The Student Playlist

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REVIEW: Phantogram – ‘Ceremony’ (Republic)



Sarah Barthel and Josh Carter’s fourth Phantogram album ‘Ceremony’ is like a well-acted film without a strong enough story.

Brooding electro-pop duo Phantogram have come a long way since their humble MySpace beginnings. Throughout the decade they’ve been going, they’ve steadily enhanced their reputation over three studio albums, whether that would be through big-name collaborations with the likes of Miley Cyrus, The Flaming Lips and Big Boi, or by earning a fabled feature on the FIFA video game series (which is, undeniably, the pinnacle for any musician).

For their fourth album Ceremony, Sarah Barthel and Josh Carter venture even further into the gloom that’s shrouded their music thus far. There’s a noticeable punch to the drums here, while the glitchy electronics cast more ominous shadows than before. Stabs of melancholy piano and tumbling breakbeats power lead single ‘Into Happiness’, while synths whir insistently on cuts such as ‘Let Me Down’ and the off-kilter ‘Gaunt Kids’. Echoes of trip-hop permeate the album too. Haunting brass samples and towering beats define ‘Mister Impossible’ and ‘Love Me Now’ respectively, while Barthel’s vocals aren’t worlds away from Portishead’s Beth Gibbons’ emotive croon.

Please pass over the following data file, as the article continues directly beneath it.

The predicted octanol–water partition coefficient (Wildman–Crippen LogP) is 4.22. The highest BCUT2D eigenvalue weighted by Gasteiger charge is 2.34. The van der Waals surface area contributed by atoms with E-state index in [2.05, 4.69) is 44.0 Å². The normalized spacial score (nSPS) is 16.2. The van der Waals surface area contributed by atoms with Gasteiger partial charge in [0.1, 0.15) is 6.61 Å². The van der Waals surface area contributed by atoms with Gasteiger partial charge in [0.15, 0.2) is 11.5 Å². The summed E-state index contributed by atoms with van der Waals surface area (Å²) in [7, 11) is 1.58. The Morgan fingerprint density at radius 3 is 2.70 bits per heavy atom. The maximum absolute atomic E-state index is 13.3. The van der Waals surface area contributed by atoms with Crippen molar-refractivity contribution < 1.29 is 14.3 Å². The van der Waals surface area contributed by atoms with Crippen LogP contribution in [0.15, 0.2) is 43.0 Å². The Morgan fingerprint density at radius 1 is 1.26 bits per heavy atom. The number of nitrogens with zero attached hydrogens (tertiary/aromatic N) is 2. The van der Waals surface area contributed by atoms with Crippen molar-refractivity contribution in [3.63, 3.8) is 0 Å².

Music video for ‘Into Happiness’

Ceremony is solidly produced, but the songwriting itself doesn’t carry all that much weight. After their flirtations with the mainstream, it’s surprising that Phantogram haven’t strengthened their melodic sensibilities. Most of the choruses sadly fall flat; despite the instrumental promise of ‘Dear God’ and ‘Let Me Down’, the hooks fail to take the songs into a different gear. Barthel’s lyrics don’t do enough to raise intrigue either, often musing on the ills of modern society (“I’m a meme on a feed in a spiral” she sings on ‘In A Spiral’) without making any profound observations.

Ceremony plays out like a well-acted film that doesn’t have a strong enough story to pull it together. Barthel and Carter are clearly talented, and they often show why they attracted such high-profile interest (such as the beautiful title track, which closes the album with a whirling crescendo). Unfortunately, it isn’t the truest measure of their beguiling skill set. (6/10) (Matty Watkin)

Listen to Ceremony by Phantogram here via Spotify, and tell us what you think below!

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